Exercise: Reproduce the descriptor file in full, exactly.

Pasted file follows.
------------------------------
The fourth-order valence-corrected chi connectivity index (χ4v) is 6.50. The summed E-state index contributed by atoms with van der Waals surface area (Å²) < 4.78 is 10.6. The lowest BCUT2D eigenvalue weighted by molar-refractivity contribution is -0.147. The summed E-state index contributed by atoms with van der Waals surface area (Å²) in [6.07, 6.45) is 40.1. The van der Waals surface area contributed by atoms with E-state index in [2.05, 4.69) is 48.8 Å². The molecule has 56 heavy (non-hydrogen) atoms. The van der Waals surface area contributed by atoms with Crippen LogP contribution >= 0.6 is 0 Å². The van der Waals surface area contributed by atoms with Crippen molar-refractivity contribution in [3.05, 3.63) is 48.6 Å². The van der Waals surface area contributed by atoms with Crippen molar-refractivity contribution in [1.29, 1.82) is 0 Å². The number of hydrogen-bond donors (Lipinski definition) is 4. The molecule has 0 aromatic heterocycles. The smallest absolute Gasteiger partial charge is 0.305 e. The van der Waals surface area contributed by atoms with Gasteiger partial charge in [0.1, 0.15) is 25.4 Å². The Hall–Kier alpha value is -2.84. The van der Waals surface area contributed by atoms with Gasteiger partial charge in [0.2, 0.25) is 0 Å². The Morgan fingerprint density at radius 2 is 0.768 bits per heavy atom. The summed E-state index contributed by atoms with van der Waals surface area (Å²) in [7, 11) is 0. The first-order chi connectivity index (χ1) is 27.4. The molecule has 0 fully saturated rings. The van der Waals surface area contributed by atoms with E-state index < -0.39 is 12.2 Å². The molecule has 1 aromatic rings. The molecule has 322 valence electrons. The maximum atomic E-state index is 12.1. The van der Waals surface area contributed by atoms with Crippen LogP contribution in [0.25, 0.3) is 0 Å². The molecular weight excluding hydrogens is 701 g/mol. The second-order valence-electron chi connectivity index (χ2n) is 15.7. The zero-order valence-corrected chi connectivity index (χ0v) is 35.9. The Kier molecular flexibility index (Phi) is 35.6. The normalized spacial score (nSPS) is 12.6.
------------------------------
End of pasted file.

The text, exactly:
The fourth-order valence-corrected chi connectivity index (χ4v) is 6.50. The summed E-state index contributed by atoms with van der Waals surface area (Å²) < 4.78 is 10.6. The lowest BCUT2D eigenvalue weighted by molar-refractivity contribution is -0.147. The summed E-state index contributed by atoms with van der Waals surface area (Å²) in [6.07, 6.45) is 40.1. The van der Waals surface area contributed by atoms with E-state index in [2.05, 4.69) is 48.8 Å². The molecule has 56 heavy (non-hydrogen) atoms. The van der Waals surface area contributed by atoms with Crippen LogP contribution >= 0.6 is 0 Å². The van der Waals surface area contributed by atoms with Crippen molar-refractivity contribution in [3.05, 3.63) is 48.6 Å². The van der Waals surface area contributed by atoms with Crippen molar-refractivity contribution in [1.29, 1.82) is 0 Å². The number of hydrogen-bond donors (Lipinski definition) is 4. The molecule has 0 aromatic heterocycles. The smallest absolute Gasteiger partial charge is 0.305 e. The van der Waals surface area contributed by atoms with Gasteiger partial charge in [0.1, 0.15) is 25.4 Å². The Hall–Kier alpha value is -2.84. The van der Waals surface area contributed by atoms with Gasteiger partial charge in [0.2, 0.25) is 0 Å². The Morgan fingerprint density at radius 2 is 0.768 bits per heavy atom. The summed E-state index contributed by atoms with van der Waals surface area (Å²) in [7, 11) is 0. The first-order chi connectivity index (χ1) is 27.4. The molecule has 0 fully saturated rings. The van der Waals surface area contributed by atoms with E-state index < -0.39 is 12.2 Å². The molecule has 1 aromatic rings. The molecule has 322 valence electrons. The maximum atomic E-state index is 12.1. The van der Waals surface area contributed by atoms with Crippen LogP contribution in [0.25, 0.3) is 0 Å². The molecular weight excluding hydrogens is 701 g/mol. The second-order valence-electron chi connectivity index (χ2n) is 15.7. The zero-order valence-corrected chi connectivity index (χ0v) is 35.9. The Kier molecular flexibility index (Phi) is 35.6. The normalized spacial score (nSPS) is 12.6.